Evil witches taking kids is nothing new in children’s stories. But in The Fearless Traveler’s Guide to Wicked Places, it’s a parent that gets taken.
The middle grade novel, written by Chance screenwriter Pete Begler, follows the story of Nell Perkins, an ordinary 12-year-old girl whose mother has been kidnapped and transformed into a bird by the Dark Daughters, a tribe of Nightmares who reside in the Wicked Places. In order to rescue her, Nell must enlist the help of Duke Badger, a Fearless Traveler, and journey to the Wicked Places deep within the Dreamlands.
Below, EW presents an exclusive excerpt from the novel. The Fearless Traveler’s Guide to Wicked Places will be available for purchase March 1.
Night was falling. Time to trumpet her call home, but the pure white swan racing across the darkening sky was silent as the bones of the dead.
The thought would not leave her now. She had seen them tumble from the dark cloud like bits of snow. Heard them plunk into the silent sea and sink beneath the cold water, leaving no trace. Four of her brothers and three of her sisters had already been eaten by the dense cloud the color of a rotten plum. There was no song for it. No way to understand it. Never had there been a cloud that brought not shade from the sun, not whispering snow or gentle rain, but death.
The clouds had become wolves, unrelenting beasts, chasing the swans through the sky with silent white paws and cunning noses from which they could not escape.
But I will escape the cloud, the swan thought as she pushed on alone toward home through the vast night.
I must. Two of her babies were awaiting her return.
A long hiss filled the air around her. A trumpet of fear escaped from the swan’s long white throat. Now she knew the sound of the vaporous beast that had swallowed her brothers and sisters. It was right behind her!
“Faster,” she told herself. “Faster.”
She pushed harder, beating her wings until they burned with pain, but it was too late. The sky became muddled with mist. In a few seconds she could see no sky before her and no earth below, only wisps of purple vapor. The smell of the world and all it contained disappeared just as quickly, replaced by the throat-stinging char of woodsmoke. Cold enveloped her and snow began to fall, coating her feathers. The flakes, fat and damp, quickly turned to ice and with a CRACK they tightened like a chain around her body.
Unable to fly, she began to fall.
I will drop through the cloud and crash into the sea below, she thought, and that would be her end. She would sink into the cold water and see her children no more.
A sharp pain clanged through her breast as she hit. A pained honk escaped her beak, taking her wind. The dark water did not drag her down. It was not the sea, but a stretch of ground. As she thrashed on the hard-packed snow, trying to break free of the chains of ice that bound her, the mist began to clear, and the swan saw the gossamer wisps of white where the sky should be. Her body trembled at the strange magic of it all. She was still within the cloud, yet it was like no cloud she had ever traveled through, for nestled inside was a small snow- dusted forest. And gathered in this small forest was a group of humans. All were female. They wore long dresses and stood before a crackling fire of purple flame as the snow fell around them. Their skin was pale as her own feathers and their hair raven black or golden as a finch.
The swan was ignored for a moment, but then a tall woman with raven-black hair and piercing green eyes came to inspect. Beside her was a child with dirty feet and a snarling smile. The child plucked the swan carelessly from the ground. She wrapped her nail-bitten hands around the swan’s belly and squeezed tight.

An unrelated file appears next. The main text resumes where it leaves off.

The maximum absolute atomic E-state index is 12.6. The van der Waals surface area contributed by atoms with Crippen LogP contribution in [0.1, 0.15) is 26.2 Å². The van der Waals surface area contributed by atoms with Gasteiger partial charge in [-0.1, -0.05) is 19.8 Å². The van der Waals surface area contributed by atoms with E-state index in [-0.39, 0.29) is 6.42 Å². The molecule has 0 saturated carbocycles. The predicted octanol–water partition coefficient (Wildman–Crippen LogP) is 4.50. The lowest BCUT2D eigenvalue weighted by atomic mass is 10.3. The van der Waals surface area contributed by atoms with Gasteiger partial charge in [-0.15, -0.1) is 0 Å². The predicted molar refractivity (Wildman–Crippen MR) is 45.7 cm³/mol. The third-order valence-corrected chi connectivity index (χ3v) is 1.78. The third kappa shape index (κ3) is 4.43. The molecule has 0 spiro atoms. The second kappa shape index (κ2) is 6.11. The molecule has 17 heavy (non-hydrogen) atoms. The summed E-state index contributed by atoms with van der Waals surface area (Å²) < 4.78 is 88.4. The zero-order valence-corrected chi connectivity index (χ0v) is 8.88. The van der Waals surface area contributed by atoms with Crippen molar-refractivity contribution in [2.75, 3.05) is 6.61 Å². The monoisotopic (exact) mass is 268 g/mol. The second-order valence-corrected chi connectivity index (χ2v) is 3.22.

“Kitchen or the cage?” she said to the tall woman.
The woman studied the swan for a moment and grabbed her beak roughly. Finally she nodded.
“Put her in the cage.”
The child put the swan under her arm and walked toward a tall tree with a large hollow.
“You’re lucky,” the little girl sneered as she entered the hollow of the great tree. “I was hungry for swan.” For a moment all was darkness, then the swan found herself in a long narrow hallway, lit with electric lights and lined with cages. Locked behind the thick bars were animals. Bears, a lynx, coyotes, foxes. All paced in their cages and let out screams of horror as the little girl passed with the swan under her arm.
“Quiet!” she snarled and marched with authority toward the biggest cage of all.
It was vast and filled with birds. Thousands and thousands. All shapes, all sizes, of every type. All frozen in flight. Just floating in the air, wings outstretched. Alive and silent. Among them were some of her brothers and her sisters.
“Here you go,” the girl snarled, opening the door and stepping inside. Standing among the birds and just as frozen were a half-dozen young women with looks of terror on their faces. With a rough toss, the girl threw the swan into the air. The ice melted! Her wings suddenly worked!
As she opened her wings to fly she let out a long TRUMPET, but instantly she froze again. This time completely. She hung in midair with all the others as the door slammed and the sound vanished into nothing.
In the week since the bruise-colored cloud had appeared over the tiny coastal town of Mist Falls, three mothers had disappeared. The first while riding her bicycle down a leaf- swept street, the second while sitting in a parked car drinking a cup of coffee, and the last from her bedroom while her new baby napped beside her. Not a single person had witnessed the cloud take the women, but Nell Perkins knew it was true.
Even now, as she piloted her bike along the damp streets, she felt the grim cloud watching everyone from above. One had only to glance up to see that this cloud was different. It didn’t float along aimlessly like other clouds, but moved with slow scheming purpose, and while it had first appeared over the trees wispy thin, it had grown fatter with each passing day, like a bloated tick filling with blood.